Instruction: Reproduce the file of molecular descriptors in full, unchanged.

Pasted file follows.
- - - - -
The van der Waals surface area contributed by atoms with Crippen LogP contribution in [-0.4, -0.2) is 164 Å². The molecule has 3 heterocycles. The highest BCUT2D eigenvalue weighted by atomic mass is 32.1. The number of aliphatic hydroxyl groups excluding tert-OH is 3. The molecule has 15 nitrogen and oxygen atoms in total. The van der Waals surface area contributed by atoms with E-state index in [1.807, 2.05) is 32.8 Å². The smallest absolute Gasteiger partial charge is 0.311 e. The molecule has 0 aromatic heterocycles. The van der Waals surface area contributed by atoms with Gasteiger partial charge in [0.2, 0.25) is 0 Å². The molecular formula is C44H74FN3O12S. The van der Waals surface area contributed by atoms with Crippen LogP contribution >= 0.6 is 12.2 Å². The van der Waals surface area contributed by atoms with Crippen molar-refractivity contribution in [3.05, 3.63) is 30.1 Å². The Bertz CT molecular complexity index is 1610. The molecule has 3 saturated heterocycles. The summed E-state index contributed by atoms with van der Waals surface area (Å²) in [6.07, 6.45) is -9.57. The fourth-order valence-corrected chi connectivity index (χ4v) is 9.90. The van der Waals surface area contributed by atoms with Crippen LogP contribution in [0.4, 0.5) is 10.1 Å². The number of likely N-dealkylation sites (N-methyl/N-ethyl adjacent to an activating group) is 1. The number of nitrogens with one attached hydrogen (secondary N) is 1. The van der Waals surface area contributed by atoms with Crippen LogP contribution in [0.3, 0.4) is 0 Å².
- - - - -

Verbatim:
The van der Waals surface area contributed by atoms with Crippen LogP contribution in [-0.4, -0.2) is 164 Å². The molecule has 3 heterocycles. The highest BCUT2D eigenvalue weighted by atomic mass is 32.1. The number of aliphatic hydroxyl groups excluding tert-OH is 3. The molecule has 15 nitrogen and oxygen atoms in total. The van der Waals surface area contributed by atoms with E-state index in [1.807, 2.05) is 32.8 Å². The smallest absolute Gasteiger partial charge is 0.311 e. The molecule has 0 aromatic heterocycles. The van der Waals surface area contributed by atoms with Gasteiger partial charge in [0.2, 0.25) is 0 Å². The molecular formula is C44H74FN3O12S. The van der Waals surface area contributed by atoms with Crippen LogP contribution >= 0.6 is 12.2 Å². The van der Waals surface area contributed by atoms with Crippen molar-refractivity contribution in [3.05, 3.63) is 30.1 Å². The Bertz CT molecular complexity index is 1610. The molecule has 3 saturated heterocycles. The summed E-state index contributed by atoms with van der Waals surface area (Å²) in [6.07, 6.45) is -9.57. The fourth-order valence-corrected chi connectivity index (χ4v) is 9.90. The van der Waals surface area contributed by atoms with Crippen LogP contribution in [0.4, 0.5) is 10.1 Å². The number of likely N-dealkylation sites (N-methyl/N-ethyl adjacent to an activating group) is 1. The number of nitrogens with one attached hydrogen (secondary N) is 1. The van der Waals surface area contributed by atoms with Crippen LogP contribution in [0.3, 0.4) is 0 Å².